Demonstrating once again her gift for spellbinding storytelling and the creation of legend, Anne Rice makes real for us a great dynasty of witches – a family given to poetry and incest, to murder and philosophy, a family that over the ages is itself haunted by a powerful, dangerous, and seductive being.

A hypnotic novel of witchcraft and the occult across four centuries, by the spellbinding, bestselling author of The Vampire Chronicles.

Oh, my God, Anne Rice. What were you thinking?

At times this book strays into one star territory and at times it strays into the five star category. It took me months to finish it, and by the time I was done, I felt like I’d run a marathon. “Anne, this is a great story,” Anne’s editor must have said upon first reading the weighty tome placed on his desk, “however, you have to cut the back story and extraneous detail. When we’re done, this thing will be one third the size.”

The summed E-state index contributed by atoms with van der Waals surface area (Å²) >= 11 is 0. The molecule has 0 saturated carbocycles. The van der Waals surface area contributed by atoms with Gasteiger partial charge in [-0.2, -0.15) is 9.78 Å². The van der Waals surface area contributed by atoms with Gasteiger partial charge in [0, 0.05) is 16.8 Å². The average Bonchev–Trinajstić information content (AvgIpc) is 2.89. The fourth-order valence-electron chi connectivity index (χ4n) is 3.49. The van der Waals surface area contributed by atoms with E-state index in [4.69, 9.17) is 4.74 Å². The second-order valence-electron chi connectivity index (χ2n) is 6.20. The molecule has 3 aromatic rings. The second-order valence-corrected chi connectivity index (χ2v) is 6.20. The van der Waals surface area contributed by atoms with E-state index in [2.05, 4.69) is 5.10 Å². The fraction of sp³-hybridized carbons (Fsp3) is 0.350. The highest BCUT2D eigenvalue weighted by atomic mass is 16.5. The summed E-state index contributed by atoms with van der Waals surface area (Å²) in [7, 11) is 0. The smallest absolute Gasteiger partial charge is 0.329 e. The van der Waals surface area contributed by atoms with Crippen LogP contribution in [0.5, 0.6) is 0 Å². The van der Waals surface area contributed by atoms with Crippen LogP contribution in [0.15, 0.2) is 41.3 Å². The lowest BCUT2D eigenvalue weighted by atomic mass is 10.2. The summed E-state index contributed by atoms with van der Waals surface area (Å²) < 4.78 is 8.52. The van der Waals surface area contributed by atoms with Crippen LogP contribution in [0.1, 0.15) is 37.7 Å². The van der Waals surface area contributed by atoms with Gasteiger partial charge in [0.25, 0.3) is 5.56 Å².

“I will not!” Anne said. “I’m Anne Rice! I write what I want!”

So that is how we ended up with an intriguing plot line, an engrossing story, and a fascinating concept, splayed across several hundred pages too many. I was confused, I skimmed, and I backtracked, all because the story couldn’t stay focused.

This is the story of a supernatural creature named Lasher–is it a demon? a ghost? an alien? something else?–that harasses generation after generation of Mayfair family members. Each time the newest daughter is born, it latches onto the child and protects her above all else. People die unexpectedly and gruesomely while it bides it time, waiting for the moment to hatch its plot.

Now, the most powerful witch in history has been born. Her family has sent her away to protect her, and she knows nothing about her heritage. But it’s time that she found out.